Thursday, December 26, 2019

A DST Christmas

I'm sure gift-giving, like any talent, is something you can hone. Certainly there are people who come by it more naturally than others, after all, "to some it is given," but surely it's a skill anyone can learn if they put in enough effort. I don't come by gift-giving naturally and I really admire people who are good at this skill.

My sweet sister Kelli, for example, has become a pretty good gift giver after years of practicing. My Auntie Arlene has always been a phenomenal gift giver (at least in my memory). My friend Crystal comes to mind as well.

Now that we have a little bit more (*cough* or, you know, any *cough*) disposable income, I suppose I should loosen up the pursestrings a bit and practice spending a few dollars here and there to see if I can't bring a little joy into someone's life. And perhaps I should teach my children to do the same thing. I didn't do a great job at letting my children flex their gift-giving muscles this Christmas (possibly on account of: we didn't really enter any stores this holiday season, oops (I mean, Andrew did the grocery shopping and picked a few things up at Costco, but, like, there was no rush to Target or Wal-Mart—we just...didn't go)).

Anyway, Miriam, who seems to be my natural gift-giver, made sure to come up with presents for each of her siblings. She made little notebooks for Rachel and Zoë, wrapped up some old pyjamas (the gift that keeps on giving; they were from Grandma to Rachel on a Christmas years ago, then got passed down to Miriam, and now they're...) for Benjamin, and had something for Alexander to unwrap as well (I can't remember what it was).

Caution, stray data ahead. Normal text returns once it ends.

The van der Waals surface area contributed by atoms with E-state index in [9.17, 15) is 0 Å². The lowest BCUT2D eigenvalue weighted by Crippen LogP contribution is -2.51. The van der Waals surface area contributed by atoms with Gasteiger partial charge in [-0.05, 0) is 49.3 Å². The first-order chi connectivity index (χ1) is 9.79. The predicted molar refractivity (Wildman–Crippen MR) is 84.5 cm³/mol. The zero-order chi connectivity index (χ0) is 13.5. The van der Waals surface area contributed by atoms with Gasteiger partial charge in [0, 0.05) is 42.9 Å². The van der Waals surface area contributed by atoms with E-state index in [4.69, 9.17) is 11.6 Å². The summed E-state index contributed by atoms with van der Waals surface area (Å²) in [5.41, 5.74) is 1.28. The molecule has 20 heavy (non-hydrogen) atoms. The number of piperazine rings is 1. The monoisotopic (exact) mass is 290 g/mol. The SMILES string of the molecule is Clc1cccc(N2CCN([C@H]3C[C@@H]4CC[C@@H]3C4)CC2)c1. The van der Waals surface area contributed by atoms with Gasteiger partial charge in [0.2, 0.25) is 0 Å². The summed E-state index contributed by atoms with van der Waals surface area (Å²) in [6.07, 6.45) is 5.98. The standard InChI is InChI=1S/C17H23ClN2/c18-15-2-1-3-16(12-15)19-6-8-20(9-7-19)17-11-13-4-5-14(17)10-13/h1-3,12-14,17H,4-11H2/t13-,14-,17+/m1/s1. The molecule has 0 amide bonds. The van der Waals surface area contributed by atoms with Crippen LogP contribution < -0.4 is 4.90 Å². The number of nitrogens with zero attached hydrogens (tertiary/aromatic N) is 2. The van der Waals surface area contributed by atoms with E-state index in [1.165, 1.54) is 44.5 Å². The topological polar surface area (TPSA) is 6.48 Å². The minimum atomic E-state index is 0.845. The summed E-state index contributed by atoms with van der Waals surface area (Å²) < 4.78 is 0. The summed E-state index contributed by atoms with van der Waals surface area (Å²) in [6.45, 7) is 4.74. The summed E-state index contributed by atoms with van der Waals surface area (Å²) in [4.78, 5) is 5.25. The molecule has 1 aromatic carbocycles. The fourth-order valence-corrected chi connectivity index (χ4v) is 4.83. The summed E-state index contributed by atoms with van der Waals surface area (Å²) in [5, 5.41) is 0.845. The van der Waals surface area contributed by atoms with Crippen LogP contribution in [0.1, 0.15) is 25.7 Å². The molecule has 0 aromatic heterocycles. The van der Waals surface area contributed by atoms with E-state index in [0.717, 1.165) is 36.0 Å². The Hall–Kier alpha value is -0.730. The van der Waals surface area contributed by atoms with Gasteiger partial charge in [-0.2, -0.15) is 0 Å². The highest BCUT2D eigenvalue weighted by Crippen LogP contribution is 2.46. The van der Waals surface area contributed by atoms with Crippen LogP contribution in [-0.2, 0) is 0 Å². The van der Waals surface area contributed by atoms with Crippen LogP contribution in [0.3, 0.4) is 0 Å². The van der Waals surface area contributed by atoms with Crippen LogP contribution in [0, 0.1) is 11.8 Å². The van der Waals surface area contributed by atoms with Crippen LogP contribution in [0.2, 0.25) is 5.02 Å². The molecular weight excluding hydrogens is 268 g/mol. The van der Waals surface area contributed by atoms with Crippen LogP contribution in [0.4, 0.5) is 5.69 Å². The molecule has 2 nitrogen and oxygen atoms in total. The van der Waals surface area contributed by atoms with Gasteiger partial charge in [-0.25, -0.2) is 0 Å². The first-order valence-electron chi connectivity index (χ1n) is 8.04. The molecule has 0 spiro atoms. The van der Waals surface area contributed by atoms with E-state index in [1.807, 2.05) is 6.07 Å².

She and Rachel also hung little stockings up on their bunkbed and vowed to make each other little gifts through the month of December (and lest you think this means they were kind and sweet to each other the entire month and never fought, well, guess again). Here's what Rachel's haul from Miriam was:

A lovely pile of Christmas cheer.

I thought it was a beautiful sentiment. Unfortunately, the stocking that Rachel had been stuffing for Miriam got lost (idea, ladies: clean your room) so Rachel joked that she'd just wrap up a pair of dirty socks. On Christmas morning when Miriam picked up a suspiciously sock-shaped package from Rachel she was immediately suspicious (that they were labeled "DST" no doubt fueled that suspicion).

"This had better not be a pair of dirty socks!" Miriam said.

"Your sister wouldn't give you a pair of dirty socks," I assured her.

Rachel just bit her lip in anticipation.

Oh, but she did! She gave Miriam a pair of smelly old socks!

You can't quite see Miriam's rage face here, but trust me: it was a good one.

"Rachel!" I said, aghast at such meanness. "You didn't give your sister a pair of dirty socks?!"

"She did!" Miriam shrieked, chucking them at Rachel.

"Not really," Rachel said, conjuring a similarly-shaped package from behind her back. "Because that wasn't your real present. This is your real present."

"This also feels like dirty socks," Miriam said, skeptically squishing the package.

"It's not," Rachel promised, so Miriam went ahead and ripped the paper off to reveal...

...a pair of hand-me-down (albeit clean) fuzzy socks (which Miriam was much happier to receive than she was the dirty socks).

What a tricky sister that Rachel is! And what a good sport Miriam was!

We've been talking in our family about how it's important to keep a good sense of humour about things, to not take offense where none is intended (because usually people aren't sitting around plotting ways to annoy you), to let things go, to laugh about things, and just enjoy each other. So I was pleased that Miriam didn't allow this gentle teasing to ruin her day (and that Rachel had a plan to fix the gentle teasing with an actual gift, otherwise I don't think things would have ended so well).